When the nuclear safety authorities asked the CEA to remove the drums from this temporary storage, they were not in a suitable condition to be transported or stocked elsewhere. In a consortium with Robatel and Millenium, Onet Technologies was awarded the task of reconditioning the drums on the Pégase site.

The mission called for the design of a dedicated facility that would be able to cope with tight space constraints as volume available within Pégase is extremely limited. Led by Onet Technologies, the group designed, built, qualified and operated the facility. In 2014, the last of these non-standard drums was reconditioned.

Sellafield MSSS

At Sellafield in the UK, a Magnox Swarf Storage Silo (MSSS) built in the 1960s provided a particular challenge for Ansaldo Nuclear Engineering Services (NES). The silo comprised 22 compartments of 6m x 6m by 15m deep with a limited space envelope and strict floor loading limits dictated by a building crane capacity of 55 tonnes.

There was 500m3 of waste per silo and access was via 1.7m2 aperture at the top. Compartments 1 to 12 contained sludge and some miscellaneous beta & gamma waste (MBGW), while compartment 15 contained charge tubes and swarf bins, and the remaining vaults contained sludge and some MBGW. Ansaldo NES designed, procured, manufactured, tested and commissioned a mobile silo emptying plant (SEP) for Sellafield, running on rails at the top of the compartments.

Ansaldo Nucleare acquired Nuclear Engineering Services in April 2014 and rebranded as Ansaldo NES Ltd in May 2014. This acquisition was an essential step for the Ansaldo Group in its nuclear market growth strategy after the Fukushima accident. The UK market was identified as the opportunity to achieve Ansaldo Nuclear’s aim for a multi-country presence in the decommissioning and waste management market.

Andrea Basso, technical director at Ansaldo NES, says: “We have the most complicated mobile plant to retrieve waste at Sellafield. It has been quite a long time in the making because the original idea started around 1994/5.

“The machine was almost completed in 1996/7 but there were three or four safety case changes in the meantime. In the nuclear industry, you design against a safety case that tells you practically what you can and cannot do – in this particular case, whether or not you can retrieve the waste. 

“Our initial design was to retrieve waste from the central point but then they established that if that was done, then all the waste around the crater would collapse and might cause an explosion.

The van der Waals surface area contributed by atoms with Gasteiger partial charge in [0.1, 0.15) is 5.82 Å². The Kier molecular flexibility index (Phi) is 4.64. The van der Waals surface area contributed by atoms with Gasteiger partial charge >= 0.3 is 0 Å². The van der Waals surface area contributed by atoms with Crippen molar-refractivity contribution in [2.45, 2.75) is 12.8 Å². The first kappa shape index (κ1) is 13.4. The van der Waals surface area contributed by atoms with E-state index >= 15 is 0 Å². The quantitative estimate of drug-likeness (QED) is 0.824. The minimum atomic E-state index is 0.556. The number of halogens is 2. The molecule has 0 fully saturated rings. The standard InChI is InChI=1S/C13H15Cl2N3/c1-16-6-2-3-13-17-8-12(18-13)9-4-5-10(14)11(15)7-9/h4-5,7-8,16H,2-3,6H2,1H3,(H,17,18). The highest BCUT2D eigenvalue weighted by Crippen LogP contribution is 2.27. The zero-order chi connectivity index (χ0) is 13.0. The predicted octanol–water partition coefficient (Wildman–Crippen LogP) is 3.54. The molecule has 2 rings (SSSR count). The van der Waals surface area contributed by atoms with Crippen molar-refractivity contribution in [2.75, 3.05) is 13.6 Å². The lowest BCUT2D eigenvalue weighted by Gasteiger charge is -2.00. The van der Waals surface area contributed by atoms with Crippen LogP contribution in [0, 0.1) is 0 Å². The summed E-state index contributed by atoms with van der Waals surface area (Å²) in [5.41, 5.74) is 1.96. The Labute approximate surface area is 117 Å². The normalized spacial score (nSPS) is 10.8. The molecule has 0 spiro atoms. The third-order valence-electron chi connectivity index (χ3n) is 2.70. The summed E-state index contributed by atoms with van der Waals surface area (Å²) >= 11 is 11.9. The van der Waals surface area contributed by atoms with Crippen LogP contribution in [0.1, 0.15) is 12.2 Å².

“At this point we needed to change the whole philosophy of the retrieval system. We introduced a platter retrieval system to a maximum of 1.5m, after which time you need to level in the waste and retrieve again, and so the levelling and retrieval cycle repeats itself to avoid creating a massive crater in the middle.”

The machine weighs 360 tonnes and was assembled in modules for two reasons. One was the space available to bring the modules inside the building at Sellafield. The other issue was weight, because the crane is limited to 50 tonnes maximum lift capacity.

Basso explains: “The machine has been rebuilt on top of the silo and is now starting ‘inactive commissioning’, where you check that the machine power and everything else works before touching any radioactive waste. When inactive commissioning is completed, we will hopefully have the authorisation to use the machine for retrieving the waste.

“Part of the waste may have some spent magnox fuel fragments. The complicated nature of the machine is such that there is no other equivalent like it in the world.”

Short-term nuclear power demand 

Short-term demand for nuclear power is unlikely to abate – for example, France has a long-term target of 50% of electricity generation from nuclear power, down from the present day figure of 75%.

A number of nuclear power stations have recently shut down for maintenance, which took 9GW of nuclear capacity offline out of a total of 63GW, according to the International Energy Agency (IEA).

France’s electricity generation is highly dependent on nuclear, which accounts for 75% of its power.

Renewables make up about a quarter of electricity capacity, the majority of which comes from hydro.

But with water levels in reservoirs at their lowest levels in 10 years, hydro’s contribution to total generation is also at its lowest in a decade.

Other renewables contribute about 7% of electricity generation, but limited daylight hours in the winter mean restricted generation from solar PV.

Conventional generation, which includes gas, coal and oil, makes up only about 6% of total generation, or roughly one tenth of the country’s nuclear generation in normal times.

France has a significantly low-carbon electricity mix, owing to the key role of nuclear energy.

However, much of its nuclear fleet is reaching the end of its lifetime.

Against this background, France has started an ambitious energy transition: it is a world leader in designing a governance framework with a national low-carbon strategy, carbon budgets, a carbon price trajectory and plans for energy investment.

France plans to reduce the share of nuclear to 50% in the electricity mix by 2025. Although some nuclear reactors may continue long-term operation under safe conditions, maintaining security of supply and a low-carbon footprint while reducing nuclear energy will require investments in renewable energy and efficiency.